Congress continues to seek solutions to rising drug costs, with competing bills in the Senate and House of Representatives offering wildly different paths toward an otherwise shared goal.
- In the Senate, Finance Committee leaders Sens. Chuck Grassley, R-Iowa, and Ron Wyden, D-Ore., have made changes to their already bipartisan drug cost proposal with an eye on gaining the support of more of their Senate colleagues. The authors remain open to additional changes which could include a positive 2020 Medicare physician pay update. In an effort to advance one of President Trump’s top priorities, the White House has thrown its support behind the updated Senate Finance Committee bill.
- In the House, legislation from Speaker Nancy Pelosi, D-Calif., was passed today, but has few prospects of adoption by the Senate. HR 3 includes two provisions of particular importance to ophthalmologists: a two-year, 0.5% Medicare physician pay increase and a new vision benefit in original Medicare.
The varying proposals face long odds of securing the necessary consensus to pass in today’s polarized political climate, where impeachment proceedings are the focus of Congress’ attention.
Senate legislation rolls in important Medicare provisions
The current Grassley-Wyden bill, updated from its initial iteration, includes new provisions that would lower seniors' out-of-pocket payments. It would also provide multiyear funding for numerous health programs that will expire unless Congress gives them new funding before the end of the year. Committee leaders included these health “extenders” — which include the physician geographic practice cost index (GPCI) floor and funding for community health centers — as a way to gain greater broader support for their drug pricing package. The Academy is arguing that a Medicare physician pay update should be considered among those programs that Congress must address before the end of the year.
White House bolsters support for Senate proposal
While the bill is bipartisan, there are still very few Republicans in the Senate who support the updated proposal, in part because it still includes an annual drug price-cap provision. Senate Majority Leader Mitch McConnell, R-Ky., has been reluctant to authorize a vote, though the White House’s recent endorsement of the bill will increase pressure to act.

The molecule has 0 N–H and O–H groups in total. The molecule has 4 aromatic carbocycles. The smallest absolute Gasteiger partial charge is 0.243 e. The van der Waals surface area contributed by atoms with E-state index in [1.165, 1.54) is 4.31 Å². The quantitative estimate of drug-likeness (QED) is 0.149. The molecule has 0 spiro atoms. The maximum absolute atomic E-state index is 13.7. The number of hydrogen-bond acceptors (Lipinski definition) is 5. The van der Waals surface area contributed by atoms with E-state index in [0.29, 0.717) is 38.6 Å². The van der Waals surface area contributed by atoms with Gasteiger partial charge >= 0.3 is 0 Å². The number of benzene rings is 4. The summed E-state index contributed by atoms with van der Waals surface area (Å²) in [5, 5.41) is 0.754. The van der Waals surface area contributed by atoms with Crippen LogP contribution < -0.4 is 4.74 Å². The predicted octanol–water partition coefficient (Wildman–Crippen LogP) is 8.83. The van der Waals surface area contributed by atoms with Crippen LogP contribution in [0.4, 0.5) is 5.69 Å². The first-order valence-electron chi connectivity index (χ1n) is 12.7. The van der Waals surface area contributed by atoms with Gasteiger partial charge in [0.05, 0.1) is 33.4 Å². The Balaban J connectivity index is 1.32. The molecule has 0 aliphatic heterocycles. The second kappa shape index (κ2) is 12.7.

House bill faces long odds, but pushes new vision benefit under Medicare
Pelosi’s bill, in which the government would determine drug prices for the entire country, is considered dead-on-arrival to the Senate. HR 3 gives the U.S. Secretary of Health and Human Services the authority to directly negotiate with drug companies for up to 250 of the highest-priced drugs each year based on an International Pricing Index, which is similar to a Trump administration proposal. The Congressional Budget Office recently determined that the bill would result in $500 billion in annual savings.
What HR 3 lacks is Republican support.
Among those new programs to improve Medicare is a new “routine eye exam” vision benefit — which include refraction — starting in 2024. Under this provision, subsidies will be provided to beneficiaries for either one pair of eyeglasses every two years or a two-year supply of contact lenses. In the first year of the new benefit, Medicare will cover up to $85 for eyeglass lenses and up to $85 for frames. This is increased from what was initially proposed after the Academy voiced concerns that previously proposed subsidy amounts might not be sufficient for the needs of seniors.
As the new vision benefit was being developed, lawmakers also addressed another Academy concern by incorporating changes to ensure that beneficiaries would still have access to coverage of a new pair of glasses after cataract surgery, even if they already received new glasses within the bill’s two-year limit.
Savings from H.R. 3 would also be used to:
- Expand Medicare coverage for hearing and dental services
- Invest $10 billion in biomedical research funding at the National Institutes of Health
- Increase Food and Drug Administration funding by $2 billion
- Provide $10 billion in funding for Community Health Centers
Physician pay update makes its way into Pelosi bill
Under the Medicare Access and CHIP Reauthorization Act, physicians are scheduled for a zero-percent payment updates for years 2020-2025. To stop the pay freeze, Congress must be convinced to make changes to MACRA. Join us today by sending a letter urging action from your elected lawmaker. The Pelosi proposal takes on this issue, providing a two-year, 0.5% Medicare physician pay increase. The possibility of a pay increase remains in play for the Senate bill but has yet to be put to paper by its authors.